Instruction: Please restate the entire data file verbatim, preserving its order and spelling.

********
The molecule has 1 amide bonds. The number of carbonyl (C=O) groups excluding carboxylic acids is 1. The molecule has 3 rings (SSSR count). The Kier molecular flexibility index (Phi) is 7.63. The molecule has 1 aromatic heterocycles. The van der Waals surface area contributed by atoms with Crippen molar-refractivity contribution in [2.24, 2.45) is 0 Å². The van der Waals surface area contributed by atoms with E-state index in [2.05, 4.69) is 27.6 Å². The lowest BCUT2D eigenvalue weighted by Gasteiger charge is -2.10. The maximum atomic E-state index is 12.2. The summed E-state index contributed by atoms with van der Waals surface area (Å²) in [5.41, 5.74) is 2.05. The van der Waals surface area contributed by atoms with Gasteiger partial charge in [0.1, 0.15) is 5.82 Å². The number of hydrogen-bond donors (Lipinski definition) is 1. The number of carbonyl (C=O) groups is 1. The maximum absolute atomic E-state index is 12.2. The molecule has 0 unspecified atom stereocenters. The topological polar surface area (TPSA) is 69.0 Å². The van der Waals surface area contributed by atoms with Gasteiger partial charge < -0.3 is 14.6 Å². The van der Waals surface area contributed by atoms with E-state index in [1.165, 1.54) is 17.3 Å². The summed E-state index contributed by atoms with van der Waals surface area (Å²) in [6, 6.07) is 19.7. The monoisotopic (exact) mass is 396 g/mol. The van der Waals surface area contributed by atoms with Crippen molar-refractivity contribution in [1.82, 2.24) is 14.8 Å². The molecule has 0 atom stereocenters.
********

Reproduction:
The molecule has 1 amide bonds. The number of carbonyl (C=O) groups excluding carboxylic acids is 1. The molecule has 3 rings (SSSR count). The Kier molecular flexibility index (Phi) is 7.63. The molecule has 1 aromatic heterocycles. The van der Waals surface area contributed by atoms with Crippen molar-refractivity contribution in [2.24, 2.45) is 0 Å². The van der Waals surface area contributed by atoms with E-state index in [2.05, 4.69) is 27.6 Å². The lowest BCUT2D eigenvalue weighted by Gasteiger charge is -2.10. The maximum atomic E-state index is 12.2. The summed E-state index contributed by atoms with van der Waals surface area (Å²) in [5.41, 5.74) is 2.05. The van der Waals surface area contributed by atoms with Gasteiger partial charge in [0.1, 0.15) is 5.82 Å². The number of hydrogen-bond donors (Lipinski definition) is 1. The number of carbonyl (C=O) groups is 1. The maximum absolute atomic E-state index is 12.2. The molecule has 0 unspecified atom stereocenters. The topological polar surface area (TPSA) is 69.0 Å². The van der Waals surface area contributed by atoms with Gasteiger partial charge < -0.3 is 14.6 Å². The van der Waals surface area contributed by atoms with E-state index in [1.165, 1.54) is 17.3 Å². The summed E-state index contributed by atoms with van der Waals surface area (Å²) in [6, 6.07) is 19.7. The monoisotopic (exact) mass is 396 g/mol. The van der Waals surface area contributed by atoms with Crippen molar-refractivity contribution in [1.82, 2.24) is 14.8 Å². The molecule has 0 atom stereocenters.